Community struggles with alcohol related hospitalizations

Overconsumption of alcohol and its dangerous effects  is not a new issue at Colby, but has recently become a hot button issue across campus as a result of a recent slew of hospitalizations. An email regarding alcohol consumption was sent on Sept. 29 from the Faculty in Residence and Assistant Resident Directors to the student body. The email addresses the recent number of hospitalizations due to drinking in excess, and the impact this is having on the Colby community. It also discusses the role of community in keeping one another safe, and points to a lack of comradeship at the core of this issue, “We know that in those moments when we needed help—long before we even knew we’d need help—what was missing was a friend to step in and tell us to slow down.” Rather than focusing on the individual moderating their own consumption, it looks to the student body as a whole to notice and stop peers who are overindulging.

Professor Aaron Hanlon, a faculty in residence living in Williams and partial author of the email, believes that “What looks like an individual decision is bound up in a whole lot of other issues” when it comes to drinking to a point of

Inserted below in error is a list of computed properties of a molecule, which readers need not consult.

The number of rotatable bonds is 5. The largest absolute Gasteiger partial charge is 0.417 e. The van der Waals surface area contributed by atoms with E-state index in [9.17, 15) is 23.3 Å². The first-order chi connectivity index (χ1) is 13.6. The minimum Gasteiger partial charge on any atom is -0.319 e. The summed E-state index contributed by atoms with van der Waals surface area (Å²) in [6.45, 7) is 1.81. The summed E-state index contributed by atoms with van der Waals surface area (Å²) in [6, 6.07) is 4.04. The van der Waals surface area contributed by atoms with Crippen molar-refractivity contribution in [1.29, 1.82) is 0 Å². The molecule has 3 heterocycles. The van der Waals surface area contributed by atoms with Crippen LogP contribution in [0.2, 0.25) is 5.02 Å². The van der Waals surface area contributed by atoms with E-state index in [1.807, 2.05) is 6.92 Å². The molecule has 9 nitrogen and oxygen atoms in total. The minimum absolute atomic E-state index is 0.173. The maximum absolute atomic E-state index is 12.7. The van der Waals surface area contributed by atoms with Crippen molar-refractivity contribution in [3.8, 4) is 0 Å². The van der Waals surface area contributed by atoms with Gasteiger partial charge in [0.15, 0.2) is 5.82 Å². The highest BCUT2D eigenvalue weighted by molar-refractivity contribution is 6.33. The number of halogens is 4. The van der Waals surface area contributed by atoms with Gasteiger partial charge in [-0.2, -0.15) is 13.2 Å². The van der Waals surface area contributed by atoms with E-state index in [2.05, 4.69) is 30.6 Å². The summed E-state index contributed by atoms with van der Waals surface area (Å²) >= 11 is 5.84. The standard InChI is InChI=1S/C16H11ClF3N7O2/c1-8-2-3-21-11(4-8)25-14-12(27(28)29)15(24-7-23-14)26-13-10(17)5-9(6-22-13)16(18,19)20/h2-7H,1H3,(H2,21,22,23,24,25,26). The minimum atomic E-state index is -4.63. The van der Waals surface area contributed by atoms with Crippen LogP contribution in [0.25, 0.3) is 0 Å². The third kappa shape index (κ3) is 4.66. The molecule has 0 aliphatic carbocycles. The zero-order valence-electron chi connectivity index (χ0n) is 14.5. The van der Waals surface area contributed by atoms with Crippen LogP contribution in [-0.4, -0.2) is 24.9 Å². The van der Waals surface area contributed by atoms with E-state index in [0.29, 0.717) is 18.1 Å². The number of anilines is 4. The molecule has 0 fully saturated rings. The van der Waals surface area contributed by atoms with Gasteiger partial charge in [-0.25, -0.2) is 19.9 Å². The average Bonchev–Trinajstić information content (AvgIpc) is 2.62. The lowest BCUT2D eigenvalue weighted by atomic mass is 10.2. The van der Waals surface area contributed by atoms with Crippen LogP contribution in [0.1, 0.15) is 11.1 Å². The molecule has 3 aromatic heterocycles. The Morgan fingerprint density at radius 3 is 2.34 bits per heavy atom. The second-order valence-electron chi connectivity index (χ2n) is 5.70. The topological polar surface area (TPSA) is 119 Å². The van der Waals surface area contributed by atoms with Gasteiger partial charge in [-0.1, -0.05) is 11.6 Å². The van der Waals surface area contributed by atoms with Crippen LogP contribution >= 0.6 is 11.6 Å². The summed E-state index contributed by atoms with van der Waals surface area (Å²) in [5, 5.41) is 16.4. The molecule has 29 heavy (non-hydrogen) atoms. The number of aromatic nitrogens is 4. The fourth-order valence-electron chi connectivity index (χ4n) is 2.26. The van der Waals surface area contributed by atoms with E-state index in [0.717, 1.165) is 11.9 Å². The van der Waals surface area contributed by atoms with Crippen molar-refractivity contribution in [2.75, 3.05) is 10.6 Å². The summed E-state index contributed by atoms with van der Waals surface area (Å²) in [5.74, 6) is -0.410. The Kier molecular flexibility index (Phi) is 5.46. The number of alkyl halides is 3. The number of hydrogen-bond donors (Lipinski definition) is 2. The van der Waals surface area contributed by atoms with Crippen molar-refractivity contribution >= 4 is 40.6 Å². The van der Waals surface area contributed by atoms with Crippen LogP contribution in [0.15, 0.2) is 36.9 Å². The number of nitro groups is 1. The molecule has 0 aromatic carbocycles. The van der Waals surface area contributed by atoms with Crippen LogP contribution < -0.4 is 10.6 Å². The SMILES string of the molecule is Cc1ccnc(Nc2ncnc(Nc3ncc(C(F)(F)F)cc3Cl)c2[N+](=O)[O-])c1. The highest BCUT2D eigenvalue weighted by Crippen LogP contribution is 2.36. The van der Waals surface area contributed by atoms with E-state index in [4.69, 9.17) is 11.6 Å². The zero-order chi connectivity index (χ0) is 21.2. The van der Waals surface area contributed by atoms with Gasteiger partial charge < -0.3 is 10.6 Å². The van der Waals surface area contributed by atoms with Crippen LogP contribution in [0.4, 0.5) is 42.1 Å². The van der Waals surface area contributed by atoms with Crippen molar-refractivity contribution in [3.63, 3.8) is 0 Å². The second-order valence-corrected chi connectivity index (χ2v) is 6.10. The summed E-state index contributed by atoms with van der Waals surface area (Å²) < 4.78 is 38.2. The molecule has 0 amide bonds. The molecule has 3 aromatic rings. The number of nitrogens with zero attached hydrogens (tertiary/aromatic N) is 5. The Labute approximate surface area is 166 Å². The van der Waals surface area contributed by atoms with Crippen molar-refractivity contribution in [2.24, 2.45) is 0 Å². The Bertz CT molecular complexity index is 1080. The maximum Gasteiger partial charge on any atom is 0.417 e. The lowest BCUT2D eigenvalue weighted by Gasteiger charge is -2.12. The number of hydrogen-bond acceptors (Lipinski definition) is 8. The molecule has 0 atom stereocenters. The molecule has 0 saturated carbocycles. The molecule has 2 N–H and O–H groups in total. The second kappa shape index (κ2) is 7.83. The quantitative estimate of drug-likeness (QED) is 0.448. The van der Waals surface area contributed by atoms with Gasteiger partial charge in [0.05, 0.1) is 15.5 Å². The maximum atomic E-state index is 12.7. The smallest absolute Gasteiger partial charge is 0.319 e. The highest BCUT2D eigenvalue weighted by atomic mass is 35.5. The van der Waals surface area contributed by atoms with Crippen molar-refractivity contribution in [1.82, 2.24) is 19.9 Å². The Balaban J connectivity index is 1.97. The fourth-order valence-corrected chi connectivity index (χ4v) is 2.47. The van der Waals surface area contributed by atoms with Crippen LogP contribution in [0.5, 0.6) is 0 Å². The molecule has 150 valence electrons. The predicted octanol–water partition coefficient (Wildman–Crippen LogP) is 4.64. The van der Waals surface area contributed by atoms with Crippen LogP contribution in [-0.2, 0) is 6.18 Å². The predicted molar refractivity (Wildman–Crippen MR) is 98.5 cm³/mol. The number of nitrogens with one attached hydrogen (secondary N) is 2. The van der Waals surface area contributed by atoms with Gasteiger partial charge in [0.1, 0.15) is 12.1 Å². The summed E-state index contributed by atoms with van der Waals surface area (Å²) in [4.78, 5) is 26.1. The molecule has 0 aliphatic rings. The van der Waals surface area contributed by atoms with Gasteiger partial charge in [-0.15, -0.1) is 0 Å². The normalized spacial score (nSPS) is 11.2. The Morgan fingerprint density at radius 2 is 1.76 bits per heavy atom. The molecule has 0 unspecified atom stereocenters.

danger. Ideally, he would like to see the Colby student body work with a “collective knowledge and collective care to help people who don’t know better, by people who do know better.” September at Colby tends to be particularly bad for excessive drinking. Many students arrive with little or no experience drinking, and experiment for the first time here. This, mixed with the anxiety of being surrounded by a new group of people, can lead to students overdrinking.

A student may be at risk to drink too much depending on a multitude of factors in their life, such as stress or issues in their personal life. This is where community comes into play. If a student knows that their friend has been having a hard time, they are encouraged to help ensure that their friend does not drink too much as a result. Hanlon doesn’t want students thinking their role should be to monitor their peers, but rather he wants the student body to foster a culture “not of surveillance but of support”.

Meredith Keenan ’18, an Assistant Resident Director, states that the focus on community is derived from the idea that “when someone reaches the point of harm, they were most likely drinking with their friends or at a party throughout the night.” She adds that before going out with friends, students should “discuss how to change habits so that everyone has a safe night.” Whether or not one fully agrees with the idea that this issue should be solved by the community improving as a whole, the email still affected students’ mentalities as they went out this past weekend. “After receiving the email I did find myself paying more attention to how drunk my friends were getting, and watching to make sure they were okay. I think we do need to look out for each other, but each person still needs to be responsible for themselves and make responsible decisions,” said  Walter Thilly ’21.